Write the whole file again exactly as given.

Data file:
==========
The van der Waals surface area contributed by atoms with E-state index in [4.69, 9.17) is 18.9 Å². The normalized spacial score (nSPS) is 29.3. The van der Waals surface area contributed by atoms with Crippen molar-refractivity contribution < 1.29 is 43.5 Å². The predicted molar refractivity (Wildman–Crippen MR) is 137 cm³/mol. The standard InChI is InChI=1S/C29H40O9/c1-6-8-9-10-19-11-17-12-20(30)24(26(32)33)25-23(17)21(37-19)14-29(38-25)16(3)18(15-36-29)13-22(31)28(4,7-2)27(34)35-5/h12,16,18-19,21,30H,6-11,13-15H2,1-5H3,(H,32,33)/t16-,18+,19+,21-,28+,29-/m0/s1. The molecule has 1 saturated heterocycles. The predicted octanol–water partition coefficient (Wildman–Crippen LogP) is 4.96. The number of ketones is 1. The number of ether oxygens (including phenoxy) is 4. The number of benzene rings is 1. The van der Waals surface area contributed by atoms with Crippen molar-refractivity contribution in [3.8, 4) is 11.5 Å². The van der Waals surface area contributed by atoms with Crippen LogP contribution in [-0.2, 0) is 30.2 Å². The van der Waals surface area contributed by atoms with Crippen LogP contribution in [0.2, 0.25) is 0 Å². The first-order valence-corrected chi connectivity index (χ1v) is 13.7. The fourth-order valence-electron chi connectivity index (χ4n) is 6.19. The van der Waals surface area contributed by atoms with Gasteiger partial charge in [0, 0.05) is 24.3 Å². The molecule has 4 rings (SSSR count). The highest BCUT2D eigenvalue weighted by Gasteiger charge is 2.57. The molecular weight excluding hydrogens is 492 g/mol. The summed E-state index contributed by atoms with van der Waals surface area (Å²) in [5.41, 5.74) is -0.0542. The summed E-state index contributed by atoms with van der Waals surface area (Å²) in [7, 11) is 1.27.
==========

The van der Waals surface area contributed by atoms with E-state index in [4.69, 9.17) is 18.9 Å². The normalized spacial score (nSPS) is 29.3. The van der Waals surface area contributed by atoms with Crippen molar-refractivity contribution < 1.29 is 43.5 Å². The predicted molar refractivity (Wildman–Crippen MR) is 137 cm³/mol. The standard InChI is InChI=1S/C29H40O9/c1-6-8-9-10-19-11-17-12-20(30)24(26(32)33)25-23(17)21(37-19)14-29(38-25)16(3)18(15-36-29)13-22(31)28(4,7-2)27(34)35-5/h12,16,18-19,21,30H,6-11,13-15H2,1-5H3,(H,32,33)/t16-,18+,19+,21-,28+,29-/m0/s1. The molecule has 1 saturated heterocycles. The predicted octanol–water partition coefficient (Wildman–Crippen LogP) is 4.96. The number of ketones is 1. The number of ether oxygens (including phenoxy) is 4. The number of benzene rings is 1. The van der Waals surface area contributed by atoms with Crippen molar-refractivity contribution in [3.8, 4) is 11.5 Å². The van der Waals surface area contributed by atoms with Crippen LogP contribution in [-0.2, 0) is 30.2 Å². The van der Waals surface area contributed by atoms with Crippen LogP contribution in [0.2, 0.25) is 0 Å². The first-order valence-corrected chi connectivity index (χ1v) is 13.7. The fourth-order valence-electron chi connectivity index (χ4n) is 6.19. The van der Waals surface area contributed by atoms with Gasteiger partial charge in [0, 0.05) is 24.3 Å². The molecule has 4 rings (SSSR count). The highest BCUT2D eigenvalue weighted by Gasteiger charge is 2.57. The molecular weight excluding hydrogens is 492 g/mol. The summed E-state index contributed by atoms with van der Waals surface area (Å²) in [5.41, 5.74) is -0.0542. The summed E-state index contributed by atoms with van der Waals surface area (Å²) in [7, 11) is 1.27.